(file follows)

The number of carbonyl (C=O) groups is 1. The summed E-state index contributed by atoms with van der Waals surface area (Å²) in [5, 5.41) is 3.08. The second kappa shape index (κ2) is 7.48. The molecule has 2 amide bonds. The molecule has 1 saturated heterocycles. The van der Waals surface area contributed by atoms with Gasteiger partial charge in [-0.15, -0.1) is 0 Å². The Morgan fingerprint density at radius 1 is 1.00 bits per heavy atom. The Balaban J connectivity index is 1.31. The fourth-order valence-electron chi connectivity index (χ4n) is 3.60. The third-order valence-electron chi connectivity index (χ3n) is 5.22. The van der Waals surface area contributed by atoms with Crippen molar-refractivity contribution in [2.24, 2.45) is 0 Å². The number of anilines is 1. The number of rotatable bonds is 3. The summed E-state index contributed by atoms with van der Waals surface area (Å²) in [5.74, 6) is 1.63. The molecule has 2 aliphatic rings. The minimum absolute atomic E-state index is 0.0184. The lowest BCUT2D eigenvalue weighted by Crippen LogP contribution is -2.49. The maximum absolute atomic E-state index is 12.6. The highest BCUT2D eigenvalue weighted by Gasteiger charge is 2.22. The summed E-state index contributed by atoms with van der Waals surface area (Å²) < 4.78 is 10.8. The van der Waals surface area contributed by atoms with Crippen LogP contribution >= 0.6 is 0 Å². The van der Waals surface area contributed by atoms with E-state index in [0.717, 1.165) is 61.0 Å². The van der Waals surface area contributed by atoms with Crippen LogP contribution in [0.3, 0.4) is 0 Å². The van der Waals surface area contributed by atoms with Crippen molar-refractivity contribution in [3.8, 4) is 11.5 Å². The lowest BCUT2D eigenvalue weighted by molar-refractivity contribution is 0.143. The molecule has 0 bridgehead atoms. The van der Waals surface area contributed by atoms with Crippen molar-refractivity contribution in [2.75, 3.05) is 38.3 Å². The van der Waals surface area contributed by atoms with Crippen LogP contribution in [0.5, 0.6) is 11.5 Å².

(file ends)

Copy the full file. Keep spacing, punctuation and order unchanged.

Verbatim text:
The number of carbonyl (C=O) groups is 1. The summed E-state index contributed by atoms with van der Waals surface area (Å²) in [5, 5.41) is 3.08. The second kappa shape index (κ2) is 7.48. The molecule has 2 amide bonds. The molecule has 1 saturated heterocycles. The van der Waals surface area contributed by atoms with Gasteiger partial charge in [-0.15, -0.1) is 0 Å². The Morgan fingerprint density at radius 1 is 1.00 bits per heavy atom. The Balaban J connectivity index is 1.31. The fourth-order valence-electron chi connectivity index (χ4n) is 3.60. The third-order valence-electron chi connectivity index (χ3n) is 5.22. The van der Waals surface area contributed by atoms with Crippen molar-refractivity contribution in [2.24, 2.45) is 0 Å². The number of anilines is 1. The number of rotatable bonds is 3. The summed E-state index contributed by atoms with van der Waals surface area (Å²) in [5.74, 6) is 1.63. The molecule has 2 aliphatic rings. The minimum absolute atomic E-state index is 0.0184. The lowest BCUT2D eigenvalue weighted by Crippen LogP contribution is -2.49. The maximum absolute atomic E-state index is 12.6. The highest BCUT2D eigenvalue weighted by Gasteiger charge is 2.22. The summed E-state index contributed by atoms with van der Waals surface area (Å²) < 4.78 is 10.8. The van der Waals surface area contributed by atoms with Crippen LogP contribution >= 0.6 is 0 Å². The van der Waals surface area contributed by atoms with E-state index in [0.717, 1.165) is 61.0 Å². The van der Waals surface area contributed by atoms with Crippen LogP contribution in [0.3, 0.4) is 0 Å². The van der Waals surface area contributed by atoms with Crippen molar-refractivity contribution in [3.8, 4) is 11.5 Å². The lowest BCUT2D eigenvalue weighted by molar-refractivity contribution is 0.143. The molecule has 0 bridgehead atoms. The van der Waals surface area contributed by atoms with Crippen molar-refractivity contribution in [2.75, 3.05) is 38.3 Å². The van der Waals surface area contributed by atoms with Crippen LogP contribution in [0.5, 0.6) is 11.5 Å².